“The proposed project is located, in part, on lands designated as Special, Exceptional, Unique or Critical, and therefore mining cannot occur on these lands without a change in designation by the State Board of Minerals and the Environment or a determination that impacts can be satisfactorily mitigated,” she argued.

However, another organization called the Spearfish Canyon Society, represented at the meeting by Jerry Boyer, is in favor of the development because the company plans to donate the 408-acre proposed mine site to the public when it’s through with the mining in 10 years.

Valentine, or VMC LLC, a South Dakota limited liability corporation, has posted a $20,000 reclamation bond for the exploration project, which is the maximum required by statute.

If the mining proceeds, the company promises, “All of the processing and most of the excavation will be done far from (Spearfish) Canyon.” One deposit is within 500 feet of the rim, it says, “but extra care will be taken to make sure the work is not visible from Spearfish Canyon and that we don’t have any impact on the canyon itself. In fact, you won’t be able to see the Deadwood Standard Project from either Terry Peak or from Spearfish Canyon,” company publicity says. Excavation would be “small in scope” throughout the life of the mine, according to VMC.

About 75 percent of the gold-bearing ore is within 35 feet of the surface, and the average depth is only 23 feet, it notes. The ore would be mined using a quarrying process similar to that used at gravel pits, then crushed to a quarter-inch or less, and processed on site in covered concrete vats. The spent ore would be cleansed of chemicals and returned to the ground, according to plans.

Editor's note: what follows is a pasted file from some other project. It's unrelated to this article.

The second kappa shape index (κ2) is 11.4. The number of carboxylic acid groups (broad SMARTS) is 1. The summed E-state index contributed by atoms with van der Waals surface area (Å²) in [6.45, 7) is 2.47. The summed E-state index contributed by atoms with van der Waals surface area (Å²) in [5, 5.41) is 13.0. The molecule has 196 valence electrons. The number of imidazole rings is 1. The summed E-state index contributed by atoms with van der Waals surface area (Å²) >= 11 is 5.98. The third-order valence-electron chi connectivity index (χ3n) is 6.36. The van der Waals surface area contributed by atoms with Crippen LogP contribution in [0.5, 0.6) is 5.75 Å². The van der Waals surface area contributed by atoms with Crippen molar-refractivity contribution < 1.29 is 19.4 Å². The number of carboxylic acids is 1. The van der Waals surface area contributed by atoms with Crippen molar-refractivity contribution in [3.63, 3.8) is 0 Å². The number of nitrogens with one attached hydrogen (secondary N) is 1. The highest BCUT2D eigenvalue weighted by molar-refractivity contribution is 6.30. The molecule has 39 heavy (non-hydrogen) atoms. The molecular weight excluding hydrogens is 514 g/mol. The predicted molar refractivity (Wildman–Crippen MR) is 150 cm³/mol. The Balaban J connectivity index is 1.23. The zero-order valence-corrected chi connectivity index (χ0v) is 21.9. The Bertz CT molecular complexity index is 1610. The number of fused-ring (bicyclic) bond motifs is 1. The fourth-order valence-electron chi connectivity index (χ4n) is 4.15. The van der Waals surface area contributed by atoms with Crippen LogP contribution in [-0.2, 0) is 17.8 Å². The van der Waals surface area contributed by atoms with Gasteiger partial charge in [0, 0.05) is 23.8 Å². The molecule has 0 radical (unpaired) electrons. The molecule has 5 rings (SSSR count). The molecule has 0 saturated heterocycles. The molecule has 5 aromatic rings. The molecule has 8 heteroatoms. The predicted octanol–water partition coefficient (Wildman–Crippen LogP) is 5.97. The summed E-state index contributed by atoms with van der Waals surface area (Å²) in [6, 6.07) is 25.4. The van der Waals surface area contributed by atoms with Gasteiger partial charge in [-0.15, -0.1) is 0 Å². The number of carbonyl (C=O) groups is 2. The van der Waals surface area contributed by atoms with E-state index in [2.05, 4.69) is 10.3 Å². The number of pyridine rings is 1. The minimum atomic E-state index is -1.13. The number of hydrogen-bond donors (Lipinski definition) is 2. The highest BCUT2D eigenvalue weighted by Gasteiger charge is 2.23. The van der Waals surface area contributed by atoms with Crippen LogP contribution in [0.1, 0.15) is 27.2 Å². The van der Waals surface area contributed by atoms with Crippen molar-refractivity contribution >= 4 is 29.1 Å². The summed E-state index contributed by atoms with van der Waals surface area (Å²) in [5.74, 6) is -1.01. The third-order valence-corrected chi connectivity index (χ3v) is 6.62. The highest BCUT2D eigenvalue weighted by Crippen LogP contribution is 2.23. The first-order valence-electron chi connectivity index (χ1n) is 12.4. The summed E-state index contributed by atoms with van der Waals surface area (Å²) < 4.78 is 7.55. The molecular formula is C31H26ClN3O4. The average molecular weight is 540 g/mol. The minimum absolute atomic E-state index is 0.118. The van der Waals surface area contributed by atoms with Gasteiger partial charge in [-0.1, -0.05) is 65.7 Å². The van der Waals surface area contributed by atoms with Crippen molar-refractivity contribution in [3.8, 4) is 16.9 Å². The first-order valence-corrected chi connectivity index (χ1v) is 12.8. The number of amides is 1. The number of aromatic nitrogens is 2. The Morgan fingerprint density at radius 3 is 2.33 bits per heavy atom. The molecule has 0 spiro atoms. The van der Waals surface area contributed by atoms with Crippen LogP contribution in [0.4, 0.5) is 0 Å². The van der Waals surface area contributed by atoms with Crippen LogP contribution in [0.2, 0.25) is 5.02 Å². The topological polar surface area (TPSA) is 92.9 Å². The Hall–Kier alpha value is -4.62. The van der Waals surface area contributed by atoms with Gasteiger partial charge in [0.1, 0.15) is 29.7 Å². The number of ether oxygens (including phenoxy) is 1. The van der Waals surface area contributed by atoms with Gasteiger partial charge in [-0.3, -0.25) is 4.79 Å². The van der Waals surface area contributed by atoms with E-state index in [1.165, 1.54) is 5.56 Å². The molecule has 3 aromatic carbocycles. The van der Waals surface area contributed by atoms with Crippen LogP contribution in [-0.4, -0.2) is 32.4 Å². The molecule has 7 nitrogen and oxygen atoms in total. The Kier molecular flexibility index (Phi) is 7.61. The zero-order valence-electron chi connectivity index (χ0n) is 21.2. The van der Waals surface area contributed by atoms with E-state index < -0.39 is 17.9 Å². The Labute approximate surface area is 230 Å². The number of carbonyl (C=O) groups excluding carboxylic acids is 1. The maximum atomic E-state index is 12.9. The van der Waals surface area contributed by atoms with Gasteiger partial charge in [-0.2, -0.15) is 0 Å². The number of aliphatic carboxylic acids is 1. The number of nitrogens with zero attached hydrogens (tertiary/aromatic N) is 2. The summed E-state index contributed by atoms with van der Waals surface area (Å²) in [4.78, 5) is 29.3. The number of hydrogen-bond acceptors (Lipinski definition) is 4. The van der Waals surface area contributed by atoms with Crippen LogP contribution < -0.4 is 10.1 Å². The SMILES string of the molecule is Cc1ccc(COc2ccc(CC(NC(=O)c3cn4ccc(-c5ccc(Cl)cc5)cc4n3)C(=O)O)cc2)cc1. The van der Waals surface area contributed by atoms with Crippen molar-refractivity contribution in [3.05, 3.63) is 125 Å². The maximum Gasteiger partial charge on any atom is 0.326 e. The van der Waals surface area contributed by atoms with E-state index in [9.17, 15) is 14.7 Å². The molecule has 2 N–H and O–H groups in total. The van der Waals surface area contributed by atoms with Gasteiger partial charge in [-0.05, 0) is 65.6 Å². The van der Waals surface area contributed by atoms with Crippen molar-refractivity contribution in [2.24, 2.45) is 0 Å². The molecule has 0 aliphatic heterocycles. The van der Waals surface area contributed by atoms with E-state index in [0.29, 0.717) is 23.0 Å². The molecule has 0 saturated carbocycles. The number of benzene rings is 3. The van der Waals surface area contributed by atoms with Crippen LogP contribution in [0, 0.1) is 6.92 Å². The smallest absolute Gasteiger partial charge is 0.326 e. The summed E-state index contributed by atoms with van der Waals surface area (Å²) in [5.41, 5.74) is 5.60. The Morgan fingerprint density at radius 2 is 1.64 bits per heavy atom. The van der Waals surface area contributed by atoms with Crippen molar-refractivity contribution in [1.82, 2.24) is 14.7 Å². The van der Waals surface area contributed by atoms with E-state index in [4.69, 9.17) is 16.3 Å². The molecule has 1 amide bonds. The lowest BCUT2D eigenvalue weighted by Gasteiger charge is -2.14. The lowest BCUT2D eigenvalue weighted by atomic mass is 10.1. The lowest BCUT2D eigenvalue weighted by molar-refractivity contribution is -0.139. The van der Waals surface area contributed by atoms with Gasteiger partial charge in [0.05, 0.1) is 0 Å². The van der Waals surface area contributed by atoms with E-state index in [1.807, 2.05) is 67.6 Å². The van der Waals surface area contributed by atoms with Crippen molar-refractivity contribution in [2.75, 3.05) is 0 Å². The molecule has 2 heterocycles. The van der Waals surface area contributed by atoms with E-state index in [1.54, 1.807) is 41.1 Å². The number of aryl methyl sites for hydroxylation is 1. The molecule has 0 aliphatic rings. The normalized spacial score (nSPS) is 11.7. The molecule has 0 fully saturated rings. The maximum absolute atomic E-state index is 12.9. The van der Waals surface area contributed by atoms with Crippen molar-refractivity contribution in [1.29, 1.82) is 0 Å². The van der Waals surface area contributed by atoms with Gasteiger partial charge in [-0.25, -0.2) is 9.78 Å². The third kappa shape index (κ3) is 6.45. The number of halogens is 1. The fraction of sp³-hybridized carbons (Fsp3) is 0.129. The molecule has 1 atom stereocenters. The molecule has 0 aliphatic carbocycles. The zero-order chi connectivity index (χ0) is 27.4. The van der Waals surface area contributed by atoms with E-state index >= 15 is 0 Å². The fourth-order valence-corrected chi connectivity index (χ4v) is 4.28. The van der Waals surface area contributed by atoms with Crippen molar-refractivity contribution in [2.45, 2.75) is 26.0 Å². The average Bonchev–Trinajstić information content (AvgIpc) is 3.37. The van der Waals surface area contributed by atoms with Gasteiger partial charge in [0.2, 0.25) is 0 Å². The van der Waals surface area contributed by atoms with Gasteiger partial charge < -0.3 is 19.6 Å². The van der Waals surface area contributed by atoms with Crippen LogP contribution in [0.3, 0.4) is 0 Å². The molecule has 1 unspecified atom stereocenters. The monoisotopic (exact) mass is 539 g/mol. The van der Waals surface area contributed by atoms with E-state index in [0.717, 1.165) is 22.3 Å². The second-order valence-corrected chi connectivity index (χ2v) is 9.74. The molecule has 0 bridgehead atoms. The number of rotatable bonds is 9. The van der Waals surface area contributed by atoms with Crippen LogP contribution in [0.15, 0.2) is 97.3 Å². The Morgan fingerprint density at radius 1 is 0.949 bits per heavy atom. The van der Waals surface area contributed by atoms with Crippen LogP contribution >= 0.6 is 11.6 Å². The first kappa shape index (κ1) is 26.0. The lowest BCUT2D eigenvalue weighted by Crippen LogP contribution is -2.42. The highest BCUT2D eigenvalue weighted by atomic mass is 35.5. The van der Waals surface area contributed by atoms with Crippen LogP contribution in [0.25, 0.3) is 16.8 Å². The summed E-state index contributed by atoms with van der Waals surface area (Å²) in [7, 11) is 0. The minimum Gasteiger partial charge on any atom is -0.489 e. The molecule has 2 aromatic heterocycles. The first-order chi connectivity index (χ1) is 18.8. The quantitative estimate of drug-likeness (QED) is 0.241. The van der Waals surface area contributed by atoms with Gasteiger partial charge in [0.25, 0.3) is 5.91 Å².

“This type of reclaim-as-you-go mining will result in a very small footprint - roughly 20 to 25 acres will be mined at any one time,” VMC says. “Excavation areas will be backfilled to approximate original topography, and native vegetation will be reestablished. Tree spades will be used to move trees from the excavation areas to the newly reclaimed land, giving the reforestation process a head start.”

The Deadwood Standard name is derived from the Deadwood Standard Mining and Milling Co., organized in 1901. The company built a 200-ton cyanide plant on this site, processing ore on and off from 1902 to 1917. Old mine shafts, drifts, adits and trenches can be found on the property, the result of mining activity from 1896 to 1916. “We’re going to clean all of that up,” VMC promises.

Modern processing chemicals and acid rock drainage have created water pollution problems at other gold mines in the Black Hills, resulting in at least two Environmental Protection Agency Superfund sites near Lead. VMC addresses this danger, stating, “Rock that contains sulfide materials such as pyrite can produce acid rock drainage. However, the Deadwood Standard Project rock does not contain pyrite, and has no potential to generate acid rock drainage. In addition, the rock is made up almost exclusively of limestone. By its nature, limestone is a neutralizer of acidity.”

The company promises that “all project activities will be conducted in accordance with the federal Clean Water Act, stringent state environmental regulations and modern practices for mining environmental management.”

Under state mining law, no procedure for public intervention or hearings is necessary in the current mineral exploration permit process. “It allows mining companies to explore new areas for ore bodies, check the continuity of known ore bodies and rule out areas for potential expansion,” the state says.

(Contact Talli Nauman at talli.nauman@gmail.com)